I often hear academic philosophers say that a person should clearly distinguish prescriptive actions that are “prudential” from those that are “moral.” For example, if I want to bake a cake properly, I have to follow a certain set of procedures. However, whether I bake the cake or not – or whether I follow the recipe competently or not – has no bearing on my moral standing. Generally, “prudential actions” are considered actions that would benefit me and not harm others. By contrast, I hear it said that whether my action is moral or immoral is determined by whether it harms others. In moral philosophy, is it valid to separate that which is prudential from that which is moral — and to do so in that way?
Should a rational person care much about his body — including height, weight, musculature, beauty, and so on? Is that second-handed somehow? How much effort should a person exert to make himself look the way he wants to look? Should a person’s looks affect his self-esteem? Do a person’s looks reveal his character or self-esteem to others?
I often come across people who think ethical philosophy consists of asking others what they would do in “hypothetical situations” in which they are allowed only two options, both terrible. One I keep coming across is that of the Trolley Problem proposed by Philippa Foot and modified by Judith Thomson, in which one must choose whether to kill one person or let five others die. Psychologists Jonathan Haidt and Joshua Greene even take fMRIs of people when they answer this question. Greene says that when someone chooses to sacrifice one individual, the prefrontal cortex – which regulates impersonal, long-term decisions – lights up. By contrast, when one refuses to sacrifice the individual, blood rushes to the amygdala – the part of the brain regulating empathy and visceral emotional responses. Is it valid for moral philosophers to pose the Trolley Problem to people and to insist that people’s answers show that one can only either be a deontologist or a utilitarian?
Objectivism and secular humanism are two secular worldviews. What are their basic points? Are they hopelessly at odds? Or do they share some or even many attributes?
People often claim that we should act for the sake of future generations, particularly regarding environmental concerns. Is that rational? Why should I care what happens to people after I am dead? Why should I work for the benefit of people who cannot possibly benefit my life and who aren’t even known, let alone of value, to me?
Imagine a totally psychotic and extremely mentally disturbed person who has a propensity to violently kill innocent people. I am talking about a really stark raving bonkers individual. This person has no capability to think and act rationally. How can this person have any rights whatsoever? Why should it be the job of the state to provide for this person when they are locked up in an asylum? Would it be moral and practical to simply execute this person, thus removing the burden of having to keep an eye on him in case he escapes and kill someone?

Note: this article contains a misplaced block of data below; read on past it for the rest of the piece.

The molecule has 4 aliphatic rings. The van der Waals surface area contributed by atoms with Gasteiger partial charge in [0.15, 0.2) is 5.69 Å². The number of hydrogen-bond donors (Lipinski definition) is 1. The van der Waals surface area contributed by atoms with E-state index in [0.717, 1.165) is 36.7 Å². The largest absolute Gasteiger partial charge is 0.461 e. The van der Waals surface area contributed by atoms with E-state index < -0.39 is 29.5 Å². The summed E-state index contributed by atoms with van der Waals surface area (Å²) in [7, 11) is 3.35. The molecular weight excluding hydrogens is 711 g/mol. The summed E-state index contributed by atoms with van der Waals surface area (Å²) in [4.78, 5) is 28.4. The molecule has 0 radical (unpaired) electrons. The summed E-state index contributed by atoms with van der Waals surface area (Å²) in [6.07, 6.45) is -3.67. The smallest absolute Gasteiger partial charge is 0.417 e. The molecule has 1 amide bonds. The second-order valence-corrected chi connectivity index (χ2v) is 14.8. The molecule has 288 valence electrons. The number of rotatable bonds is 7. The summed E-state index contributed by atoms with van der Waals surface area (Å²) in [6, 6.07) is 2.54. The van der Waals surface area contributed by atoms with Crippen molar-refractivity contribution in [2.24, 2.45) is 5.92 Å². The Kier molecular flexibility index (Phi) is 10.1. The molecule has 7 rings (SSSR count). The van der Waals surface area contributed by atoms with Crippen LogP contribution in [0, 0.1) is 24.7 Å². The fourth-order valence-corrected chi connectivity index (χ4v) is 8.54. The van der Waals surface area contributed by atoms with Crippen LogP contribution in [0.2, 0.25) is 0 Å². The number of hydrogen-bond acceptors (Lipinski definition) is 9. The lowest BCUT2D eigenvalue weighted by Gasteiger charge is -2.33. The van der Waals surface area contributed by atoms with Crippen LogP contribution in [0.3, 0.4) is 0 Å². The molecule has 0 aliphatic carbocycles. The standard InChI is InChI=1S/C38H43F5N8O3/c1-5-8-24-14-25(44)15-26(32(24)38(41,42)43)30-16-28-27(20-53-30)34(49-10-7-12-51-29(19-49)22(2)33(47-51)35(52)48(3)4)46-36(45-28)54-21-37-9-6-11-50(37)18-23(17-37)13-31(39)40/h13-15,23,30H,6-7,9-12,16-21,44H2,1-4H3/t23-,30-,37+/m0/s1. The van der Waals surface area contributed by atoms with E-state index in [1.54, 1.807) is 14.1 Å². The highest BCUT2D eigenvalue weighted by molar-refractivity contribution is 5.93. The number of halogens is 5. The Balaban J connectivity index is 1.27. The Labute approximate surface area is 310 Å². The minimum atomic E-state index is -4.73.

What is the distinction (if any) between some claim being “inductive” versus (1) ad hoc, (2) non-systematic, (3) disintegrated, (4) anecdotal, and (5) empirical? Basically, what is the proper meaning of the term “inductive”?
Via the Uniform Code of Military Justice (UCMJ), the military can dole out discipline in the same ways as ordinary employers – such as via loss of pay, suspension, firing, and so on. In addition, it can prosecute and punish behavior in military court leading to imprisonment. That’s something a regular job could not do. Is that valid? Should soldiers have to function under a whole different legal system than civilians? Why shouldn’t crimes by soldiers be prosecuted in ordinary courts?
On June 2nd, 2013, you answered the question: “Should marital infidelity be illegal?” I agree with you that infidelity shouldn’t be illegal. However, might some government organizations – such as the military – legitimately ban and even criminalize infidelity for its voluntary members? According to the Uniform Code of Military Justice, infidelity is against the law for military members. Might that be proper? Might the military want to enforce strict rules of moral conduct on their members, even for seemingly private matters?
Suppose that a woman realizes that she has been unconsciously influenced by unrealistic body images – as portrayed in movies, magazines, and so on? She is basically healthy, and so it would be good for her to feel good about how she looks. But a person can’t always change everything about herself: she can’t change her height, however much she dislikes it. Even if a person can make changes, most people need to accept that they will never look like movie stars. So how does a person cultivate a healthy body image? How might a person notice and combat an unhealthy obsession with appearance?
To submit a question, use this form. I prefer questions focused on some concrete real-life problem, as opposed to merely theoretical or political questions. I review and edit all questions before they’re posted. (Alas, IdeaInformer doesn’t display any kind of confirmation page when you submit a question.)